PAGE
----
Dips and spreads
Another fun technique for a cheesy appetizer is to go beyond the board and build on the table itself. I like to serve a few dips alongside a cheese plate for additional options and pairing opportunities. To add a savory, creamy dish to your table, I'd recommend Lemony Whipped Goat Cheese with Crispy Prosciutto and Pomegranate. This is a light and tangy dip that highlights sweet and savory notes, but won't leave you too full before the main meal. You could also add a sweet fig cake to the table spread, which makes for a great pairing with a cheese like Manchego or Mahón. For something more savory, try whipping up a Smoky Eggplant Dip with Kefir and Buttered Walnuts. I also love serving these dips with fresh veggies like sliced carrots, celery, and cucumbers, for a refreshing crunch,.
Now how do these beautiful colors and flavors all work together? Pairings are largely personal, but there are some different techniques to try. I love pairing salty and sweet items, but you don't want to overpower your cheese. Try juxtaposing items of similar intensities. I love the soft-ripened goat cheese paired with the fig jam. I also enjoy pairing the pungent washed rind cheese with a sweet candied walnut. Another great savory and salty pairing is aged Gruyère with salami.
To serve your cheese, provide a small plate for all involved. Using cheese knives, utensils, spoons, and forks, encouraging everyone to make their own mini creation out of the bigger plate to avoid cross-contamination. This plate can comfortably feed 6 to 8 people as an appetizer (and fewer than that for an all-day grazing situation). If you'd like to serve it with extra crackers, keep them on the side in an additional basket.
Don't forget drinks
Although wine and cheese is always a smart move, I love to enjoy a cocktail or mocktail with my Thanksgiving cheese plate. Try pairing an aged Gruyère with a glass of Apple Rye Punch. The apple cider is a great sweet contrast to the salty cheese, while the Rye ties in those subtle caramel notes. I would pair a Mulled Wine Sparkler with the Tallegio on the board, offering spiced mulled notes to match the funk of the wash-rind, with a bubbly Prosecco to cleanse the palate. As for the soft-ripened goat cheese, I would pair the creamy, delicate cheese with a Fall 75, an autumnal take on a French 75. The gin and vanilla bring out the herbaceous notes in the goat cheese, while the champagne adds a nice crisp finish.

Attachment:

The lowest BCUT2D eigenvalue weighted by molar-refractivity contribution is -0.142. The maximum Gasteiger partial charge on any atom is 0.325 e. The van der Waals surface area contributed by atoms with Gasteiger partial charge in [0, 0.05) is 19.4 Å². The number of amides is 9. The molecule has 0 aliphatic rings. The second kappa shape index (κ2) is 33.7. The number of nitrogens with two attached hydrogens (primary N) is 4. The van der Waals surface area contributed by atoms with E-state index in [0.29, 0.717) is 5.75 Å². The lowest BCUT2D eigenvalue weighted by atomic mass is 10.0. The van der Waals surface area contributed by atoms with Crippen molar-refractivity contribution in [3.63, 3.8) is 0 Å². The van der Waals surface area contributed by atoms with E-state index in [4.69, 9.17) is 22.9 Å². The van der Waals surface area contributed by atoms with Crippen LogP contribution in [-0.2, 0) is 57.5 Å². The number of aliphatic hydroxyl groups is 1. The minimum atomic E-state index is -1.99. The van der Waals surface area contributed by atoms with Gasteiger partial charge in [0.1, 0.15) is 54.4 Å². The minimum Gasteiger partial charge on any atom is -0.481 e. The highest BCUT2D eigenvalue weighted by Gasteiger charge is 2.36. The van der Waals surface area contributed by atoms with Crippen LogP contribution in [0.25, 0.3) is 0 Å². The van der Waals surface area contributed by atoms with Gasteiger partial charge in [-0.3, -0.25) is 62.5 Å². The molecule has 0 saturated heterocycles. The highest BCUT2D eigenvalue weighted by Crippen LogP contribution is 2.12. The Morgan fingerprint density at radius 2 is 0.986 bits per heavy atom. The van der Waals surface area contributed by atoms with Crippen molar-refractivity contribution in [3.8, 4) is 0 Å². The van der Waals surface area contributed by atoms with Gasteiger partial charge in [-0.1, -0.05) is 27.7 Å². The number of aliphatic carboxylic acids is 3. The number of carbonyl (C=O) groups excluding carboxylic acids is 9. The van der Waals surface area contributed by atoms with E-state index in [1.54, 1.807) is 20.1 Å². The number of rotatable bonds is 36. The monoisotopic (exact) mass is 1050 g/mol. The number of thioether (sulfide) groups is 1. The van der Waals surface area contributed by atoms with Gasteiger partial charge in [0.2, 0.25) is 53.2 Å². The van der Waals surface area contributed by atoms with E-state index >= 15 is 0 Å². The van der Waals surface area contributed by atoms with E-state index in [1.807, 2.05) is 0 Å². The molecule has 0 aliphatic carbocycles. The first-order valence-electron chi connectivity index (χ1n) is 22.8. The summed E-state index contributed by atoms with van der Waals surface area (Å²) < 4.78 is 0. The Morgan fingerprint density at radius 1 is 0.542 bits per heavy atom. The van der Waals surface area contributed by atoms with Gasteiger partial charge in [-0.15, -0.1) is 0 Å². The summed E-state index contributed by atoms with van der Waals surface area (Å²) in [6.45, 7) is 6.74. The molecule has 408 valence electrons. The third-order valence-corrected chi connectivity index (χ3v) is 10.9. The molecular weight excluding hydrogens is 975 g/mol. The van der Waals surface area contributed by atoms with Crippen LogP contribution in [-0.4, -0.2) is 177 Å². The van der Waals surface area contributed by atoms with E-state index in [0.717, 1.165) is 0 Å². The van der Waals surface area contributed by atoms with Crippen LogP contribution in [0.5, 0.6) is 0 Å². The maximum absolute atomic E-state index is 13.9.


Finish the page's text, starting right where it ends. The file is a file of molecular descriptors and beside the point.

Prep time: 15 minutes
Serves: 6 to 8 as an appetizer
- 6 ounces (one round) soft-ripened goat cheese
- 6 ounces Gruyère
- 6 ounces washed rind cow's milk cheese, such as Epoisses or Taleggio
- 4 ounces salami di Parma, thinly sliced
- 4 ounces dried figs, cut in half
- 4 ounces dried apricots, cut in half
- 3 ounces dried cranberries
- 1 ounce pomegranate seeds
- 1 box fruit and nut crackers
- 3 ounces candied walnuts
- 1 jar fig jam
- 1 bunch fresh thyme
- Set your foundation. Place your plate in the basket and add a ramekin and mini gourd.
- With a sharp knife, slice the Gruyère into long, thin rectangles. Slice the round of soft-ripened goat cheese in half, and keep the wheel of washed-rind cheese whole (whether it's a round or wedge). Spread out the different cheeses evenly on the plate.
- Fold the salami in half, and in half again. Layer this down the center of the plate in a curved shape to make our "salami river."
- Create "produce ponds" around the plate, filled in with dried figs, dried apricots, and dried cranberries. Once those are on the plate, sprinkle pomegranate seeds over the dried figs to add a pop of color.
- Fill in the rest of the empty gaps with the crackers and mixed nuts.
- In the empty ramekin, scoop in the fig jam.
- Garnish the plate with sprigs of fresh thyme.